“Ah, hello again,” she greeted my mum by her actual name! “How can I help you today?”
My mum explained that this time, for once, she was not the one buying the jewellery despite trying on three rings, a pair of earrings and plumping for buying my daughter a £25 necklace for her birthday. As this was going on, I was quietly trying on rings by the counter and feeling a little lost.
Next stop was Goldsmiths. Now, this was not my first choice. I wanted bespoke. I wanted it to be unique. I wanted extraordinary. (Cough splutter ahem BRAT!) Therefore, reluctantly, I walked in. The woman behind the counter looked confused by our browsing of the engagement rings.
“Can I help?” she asked, not knowing which one of us to address.
“We are looking for engagement rings,” my mum said.
“What style have you both been discussing?”
“I’m her mum, not her partner!” my mum explained.
The assistant eyed me closely. “Does your partner know, or is this a hint?” she asked. “Or are you some crazy cat lady who shouldn’t be allowed within three feet of an engagement ring” (Okay, so maybe she didn’t say the last bit, but she did ask me if my other half was aware of the choosing of one’s own ring.)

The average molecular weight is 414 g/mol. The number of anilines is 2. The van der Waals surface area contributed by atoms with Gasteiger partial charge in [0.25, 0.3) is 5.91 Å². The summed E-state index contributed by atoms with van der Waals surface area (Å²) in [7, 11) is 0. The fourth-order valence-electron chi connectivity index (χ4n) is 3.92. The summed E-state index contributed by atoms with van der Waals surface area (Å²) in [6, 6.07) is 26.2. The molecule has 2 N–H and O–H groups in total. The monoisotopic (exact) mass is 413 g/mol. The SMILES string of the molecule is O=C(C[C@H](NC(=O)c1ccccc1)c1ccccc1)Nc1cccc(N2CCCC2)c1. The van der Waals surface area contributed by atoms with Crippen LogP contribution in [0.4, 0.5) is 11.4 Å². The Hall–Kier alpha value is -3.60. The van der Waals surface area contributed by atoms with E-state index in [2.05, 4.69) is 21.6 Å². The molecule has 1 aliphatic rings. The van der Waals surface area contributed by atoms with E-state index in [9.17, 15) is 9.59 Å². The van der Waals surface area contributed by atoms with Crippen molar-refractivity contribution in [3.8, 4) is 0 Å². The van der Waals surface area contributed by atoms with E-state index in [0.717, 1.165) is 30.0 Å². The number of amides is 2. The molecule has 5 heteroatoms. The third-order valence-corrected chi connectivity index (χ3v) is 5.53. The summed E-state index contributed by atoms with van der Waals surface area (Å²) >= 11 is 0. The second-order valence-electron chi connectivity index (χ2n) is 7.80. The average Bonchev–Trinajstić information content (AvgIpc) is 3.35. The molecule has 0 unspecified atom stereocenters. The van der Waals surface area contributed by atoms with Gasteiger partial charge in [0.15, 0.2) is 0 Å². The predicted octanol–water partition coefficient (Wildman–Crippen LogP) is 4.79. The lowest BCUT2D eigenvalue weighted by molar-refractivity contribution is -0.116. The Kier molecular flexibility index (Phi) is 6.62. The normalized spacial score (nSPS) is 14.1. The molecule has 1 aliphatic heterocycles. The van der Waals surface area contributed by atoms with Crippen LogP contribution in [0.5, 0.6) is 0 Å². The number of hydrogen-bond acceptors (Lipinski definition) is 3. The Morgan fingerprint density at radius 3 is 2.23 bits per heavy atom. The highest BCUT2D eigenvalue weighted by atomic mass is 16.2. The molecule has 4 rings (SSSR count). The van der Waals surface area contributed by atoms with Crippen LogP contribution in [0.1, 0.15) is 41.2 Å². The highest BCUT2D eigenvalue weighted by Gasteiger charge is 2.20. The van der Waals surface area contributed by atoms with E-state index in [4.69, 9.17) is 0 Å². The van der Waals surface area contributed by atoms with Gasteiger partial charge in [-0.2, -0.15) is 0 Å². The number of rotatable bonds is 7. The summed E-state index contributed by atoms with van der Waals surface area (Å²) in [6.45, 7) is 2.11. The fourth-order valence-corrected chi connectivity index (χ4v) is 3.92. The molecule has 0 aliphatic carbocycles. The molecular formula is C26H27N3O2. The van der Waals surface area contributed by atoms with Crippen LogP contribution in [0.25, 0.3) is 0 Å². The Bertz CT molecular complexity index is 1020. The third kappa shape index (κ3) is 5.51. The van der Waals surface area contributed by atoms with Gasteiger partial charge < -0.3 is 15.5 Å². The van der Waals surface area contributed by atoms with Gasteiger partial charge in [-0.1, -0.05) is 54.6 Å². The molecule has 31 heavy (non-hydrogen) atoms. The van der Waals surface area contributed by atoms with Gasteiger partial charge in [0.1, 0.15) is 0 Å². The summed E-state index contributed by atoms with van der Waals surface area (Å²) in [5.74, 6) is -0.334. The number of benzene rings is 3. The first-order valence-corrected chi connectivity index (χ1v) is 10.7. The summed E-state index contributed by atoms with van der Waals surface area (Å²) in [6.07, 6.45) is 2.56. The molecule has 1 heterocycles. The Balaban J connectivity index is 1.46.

“Of course he knows!” I said incredulous, while at the same time hiding my cat key ring behind my back…
But, within minutes, I had found it. Well, I had found two actually and we ordered them both in the sizes closest to my ring size (there were only a few left in the country – see I told you I wanted unique.)
Next mission: Get Teaching Dad into Leeds.
A few weeks passed and it was a cold, dark Thursday evening. I had taught five back to back lessons followed by a Year 11 revision booster. The thought of me getting my sparkling ring was the only brightness in an otherwise dull day. The grandparents were looking after the children and Teaching Dad and I had colluded to meet outside Zara in Leeds City Centre.
Standing in the warmth of the entrance of the shop, I glanced around for my knight in a shining blue PE kit. Five minutes passed and I couldn’t see him. Suddenly, there he was, in his shorts, walking towards me.
“Where have you been?” he asked, frustrated.